Celebrating our inspiring female supporters this International Women’s Day

International Women's Day

For International Women’s Day, we’re celebrating amazing women who have been living with and beyond a cancer diagnosis and who follow our Recommendations, or who are fundraising in support of family members and friends who’ve been affected by cancer. Here are their stories.

This story was updated March 2024.

Emilie: nurse runs London Marathon in memory of grandfather

Emilie AdamsEmilie Adams is a 24-year-old registered nurse and medical student at Munich University who ran the London Marathon for World Cancer Research Fund in memory of her grandfather, who despite living healthily was still diagnosed with cancer.

From his first diagnosis, and for the next 20 years, he would receive 4 more cancer diagnoses. His active and health-conscious way of life spurred Emilie on to run and fundraise for cancer. While training for the marathon last year, Emilie’s grandmother died from cancer and her friend’s daughter was diagnosed with leukaemia.

Emilie hopes that the money she raised by running the 2023 London Marathon can facilitate more cancer research so we can get a step closer to finding out why this illness arises.

Claire & Amy: empowering others through movement

Claire Burlison
Claire Burlison

Claire Burlison, founder of Clubbercise and Amy Bobbins, a Clubbercise instructor, both in their 40s, provide fun fitness classes for people of different abilities.

Claire had a bowel cancer diagnosis in 2020 and Amy was diagnosed with breast cancer last September.

Both women empower others through their Clubbercise classes, and promote body confidence and positivity. Their classes blend club music with aerobic and street dance moves, with high- and low-impact options that are accessible for all.

> Read more about Clubbercise in our Dance yourself fit blog

Michelle: parkrun director took on London Marathon

Michelle LewisMichelle Lewis (48) ran last year’s London Marathon after her best friend Debs died from a rare type of bowel cancer and another friend, Wah Wang, from pancreatic cancer.

Michelle met Debs when she was travelling in Australia in her 20s. Three years after meeting, Debs was hit by a car in October 2003. She was rushed to hospital in severe pain and with a swollen stomach. The accident had triggered a rare type of cancer called pseudomyxoma peritonei – also known as “jelly belly”. Six months later, at only 29 years old, Debs died.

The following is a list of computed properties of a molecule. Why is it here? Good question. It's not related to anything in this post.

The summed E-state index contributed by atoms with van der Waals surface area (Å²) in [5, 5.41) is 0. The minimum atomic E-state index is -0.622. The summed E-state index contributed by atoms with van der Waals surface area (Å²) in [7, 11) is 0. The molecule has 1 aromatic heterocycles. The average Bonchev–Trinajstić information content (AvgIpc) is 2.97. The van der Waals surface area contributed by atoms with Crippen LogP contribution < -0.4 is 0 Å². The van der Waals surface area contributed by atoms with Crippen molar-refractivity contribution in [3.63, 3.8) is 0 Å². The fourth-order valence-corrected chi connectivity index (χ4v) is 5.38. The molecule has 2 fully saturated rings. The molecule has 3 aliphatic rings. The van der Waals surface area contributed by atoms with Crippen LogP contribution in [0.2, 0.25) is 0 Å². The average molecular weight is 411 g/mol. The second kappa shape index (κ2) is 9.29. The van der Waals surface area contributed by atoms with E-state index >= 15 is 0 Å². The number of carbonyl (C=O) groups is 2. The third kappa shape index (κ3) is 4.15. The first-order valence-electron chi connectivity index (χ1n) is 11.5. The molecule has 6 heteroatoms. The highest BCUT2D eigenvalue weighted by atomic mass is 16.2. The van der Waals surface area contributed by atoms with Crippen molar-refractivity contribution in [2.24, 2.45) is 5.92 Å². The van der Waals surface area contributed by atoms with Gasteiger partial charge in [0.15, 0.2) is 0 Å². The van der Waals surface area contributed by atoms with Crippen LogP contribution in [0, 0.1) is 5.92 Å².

In 2018, Michelle’s friend Wah was diagnosed with pancreatic cancer and died 5 months later.

“I’m now a run director at Northampton parkrun, ambassador for 5K Your Way at parkrun, and co-host a podcast with my husband, Craig. I also run a fitness business where I coach people of all ages. One of my clients has recently had breast cancer – another reason I’m supporting World Cancer Research Fund.”

Michelle raised more than £3,000!

Nikki: journey with stage 3 breast cancer

Nikki BednallIn 2017, at the age of 48, Nikki Bednall was diagnosed with stage 3 breast cancer – only 2 months after a car accident that left her with a “very nasty’”whiplash injury.

“I have had cancer, that’s my reality. So now I look to the future and for me that means doing everything in my power to reduce my risk of disease recurrence. My motto is: look after your body like you have nowhere else to live because the reality is, you don’t.

“However, it’s never easy to know what to do and the research out there is sometimes hard to find. I became confused as to what I should eat and avoid, and had a sense of urgency to ‘get it right’. One thing I did straight away was to stop drinking alcohol. This has been linked to an increased risk of developing breast cancer, as well as other cancers, so was a no brainer for me.”

> Read more of Nikki’s story

Jodie: yoga helped with cancer diagnosis

JodieAt the age of 32, Jodie Burdett was diagnosed with breast cancer – a huge shock as she felt she was in her prime; recently married, with a two-year-old toddler and a secure job as a solicitor. Since then, Jodie trained as a yoga and wellness coach, and empowers others through movement.

Since Jodie’s diagnosis, she has developed an interest in wellbeing and mindfulness, and now teaches yoga full-time to people living with and beyond cancer.

“Since my diagnosis I have become a lot more particular about the food I eat and how I look after myself. I wanted to know, after pumping myself full of chemotherapy – which is effectively poison – what should I be eating? It was hard to find a balance and food became an effort rather than the luxury it had always been. I attended cook-along classes – this helped me learn, improve and develop my knowledge about nutrition.”

> See Jodie star in our Christmas video

> Get involved and fundraise for World Cancer Research Fund

> Get support and advice if you’re living with or beyond a cancer diagnosis